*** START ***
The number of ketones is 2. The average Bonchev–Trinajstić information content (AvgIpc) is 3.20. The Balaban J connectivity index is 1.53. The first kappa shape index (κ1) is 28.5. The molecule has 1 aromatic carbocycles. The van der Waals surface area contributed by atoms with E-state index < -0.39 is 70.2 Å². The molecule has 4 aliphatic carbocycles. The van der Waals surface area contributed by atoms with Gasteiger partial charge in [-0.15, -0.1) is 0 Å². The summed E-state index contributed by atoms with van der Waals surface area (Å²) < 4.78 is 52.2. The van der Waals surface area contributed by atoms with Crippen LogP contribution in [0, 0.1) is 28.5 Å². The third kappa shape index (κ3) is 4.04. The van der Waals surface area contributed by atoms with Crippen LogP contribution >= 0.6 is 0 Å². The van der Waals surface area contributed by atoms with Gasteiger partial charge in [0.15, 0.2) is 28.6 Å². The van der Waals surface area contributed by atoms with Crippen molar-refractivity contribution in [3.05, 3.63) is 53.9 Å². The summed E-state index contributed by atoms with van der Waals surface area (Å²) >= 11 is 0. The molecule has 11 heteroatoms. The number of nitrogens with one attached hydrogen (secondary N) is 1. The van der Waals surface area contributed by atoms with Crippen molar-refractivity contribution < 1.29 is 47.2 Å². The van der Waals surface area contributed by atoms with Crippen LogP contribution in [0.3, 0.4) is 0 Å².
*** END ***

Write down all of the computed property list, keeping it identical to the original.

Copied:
The number of ketones is 2. The average Bonchev–Trinajstić information content (AvgIpc) is 3.20. The Balaban J connectivity index is 1.53. The first kappa shape index (κ1) is 28.5. The molecule has 1 aromatic carbocycles. The van der Waals surface area contributed by atoms with E-state index < -0.39 is 70.2 Å². The molecule has 4 aliphatic carbocycles. The van der Waals surface area contributed by atoms with Gasteiger partial charge in [-0.15, -0.1) is 0 Å². The summed E-state index contributed by atoms with van der Waals surface area (Å²) < 4.78 is 52.2. The van der Waals surface area contributed by atoms with Crippen LogP contribution in [0, 0.1) is 28.5 Å². The third kappa shape index (κ3) is 4.04. The van der Waals surface area contributed by atoms with Crippen LogP contribution >= 0.6 is 0 Å². The van der Waals surface area contributed by atoms with Gasteiger partial charge in [0.15, 0.2) is 28.6 Å². The van der Waals surface area contributed by atoms with Crippen molar-refractivity contribution in [3.05, 3.63) is 53.9 Å². The summed E-state index contributed by atoms with van der Waals surface area (Å²) >= 11 is 0. The molecule has 11 heteroatoms. The number of nitrogens with one attached hydrogen (secondary N) is 1. The van der Waals surface area contributed by atoms with Crippen molar-refractivity contribution < 1.29 is 47.2 Å². The van der Waals surface area contributed by atoms with Crippen LogP contribution in [0.3, 0.4) is 0 Å².